New York -- The Federal Reserve Bank of New York is looking for a new head since since Tim Geithner was named as President-elect Barack Obama's pick for treasury secretary.
The bank's board is preparing to create a search committee to select a candidate for the $398,200-a-year job, The Financial Times reported Tuesday.
Among potential candidates being discussed are Kevin Warsh, a Federal Reserve Board governor; William Dudley, executive vice president of the New York Fed's markets group; and Terrence Checki, head of the New York Fed's emerging markets and international affairs group.
Geithner has not yet formally resigned from the New York Fed. Once he resigns, the newspaper said, the bank will set up a search committee to draft a list of candidates and make the final choice.
London -- Prince Andrew spent four days in Tunisia with his friend Tarek Kaituni, who has a gun-smuggling conviction, a spokeswoman for the British royal confirms.
The unidentified spokeswoman said while Andrew did enjoy the hospitality of Kaituni during his stay last week, the royal family member intends to pay back the Libyan native for his hospitality, The Sunday Times of London reported.
"The duke is reimbursing him (Kaituni) and we just do it sort of privately because the duke is not carrying a whole lot of money with him," she said.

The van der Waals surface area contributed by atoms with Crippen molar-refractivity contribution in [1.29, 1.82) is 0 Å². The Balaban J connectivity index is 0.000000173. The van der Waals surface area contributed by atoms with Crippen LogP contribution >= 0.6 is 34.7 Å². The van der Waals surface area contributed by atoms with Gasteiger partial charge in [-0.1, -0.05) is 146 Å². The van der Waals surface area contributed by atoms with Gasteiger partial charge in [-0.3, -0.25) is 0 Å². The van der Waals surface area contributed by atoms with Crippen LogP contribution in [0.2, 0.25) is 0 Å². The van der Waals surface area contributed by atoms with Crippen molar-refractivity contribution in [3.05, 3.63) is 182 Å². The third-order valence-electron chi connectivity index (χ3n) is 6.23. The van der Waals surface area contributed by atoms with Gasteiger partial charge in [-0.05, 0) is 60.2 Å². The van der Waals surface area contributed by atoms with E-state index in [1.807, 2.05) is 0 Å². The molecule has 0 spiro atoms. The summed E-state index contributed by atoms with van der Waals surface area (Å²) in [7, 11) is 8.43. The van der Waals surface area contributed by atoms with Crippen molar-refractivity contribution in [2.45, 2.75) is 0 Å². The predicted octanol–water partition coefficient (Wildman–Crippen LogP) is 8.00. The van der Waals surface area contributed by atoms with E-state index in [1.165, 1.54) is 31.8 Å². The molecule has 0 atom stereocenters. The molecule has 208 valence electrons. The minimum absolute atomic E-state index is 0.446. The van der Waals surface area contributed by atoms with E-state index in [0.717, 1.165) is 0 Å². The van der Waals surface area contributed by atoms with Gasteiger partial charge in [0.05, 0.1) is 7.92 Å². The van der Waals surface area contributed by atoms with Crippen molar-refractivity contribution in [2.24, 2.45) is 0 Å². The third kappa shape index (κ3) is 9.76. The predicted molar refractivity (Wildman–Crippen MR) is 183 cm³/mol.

Kaituni was convicted in 2005 of attempting to illegally transport a machine gun from Holland to France.
Andrew's spokeswoman said the prince's personal visit with his friend came before the royal was to travel to Libya to meet with Libyan leader Moammar Gadhafi.
Washington -- Congress should pass free-trade agreements, especially one with Colombia, to help the economy, White House press secretary Dana Perino said Monday.
"If they (members of Congress) really want to help the economy and jump-start jobs in our country, to pass the free-trade agreements that are in front of them: Colombia Free Trade, in particular, is one that is ripe for the taking," she said.
Congress could also pass trade agreements with South Korea and Panama, she said.
She said the White House was pleased the G-20 economic summit meeting Saturday ended with "47 specific concrete actions that the countries agreed to take together," she said.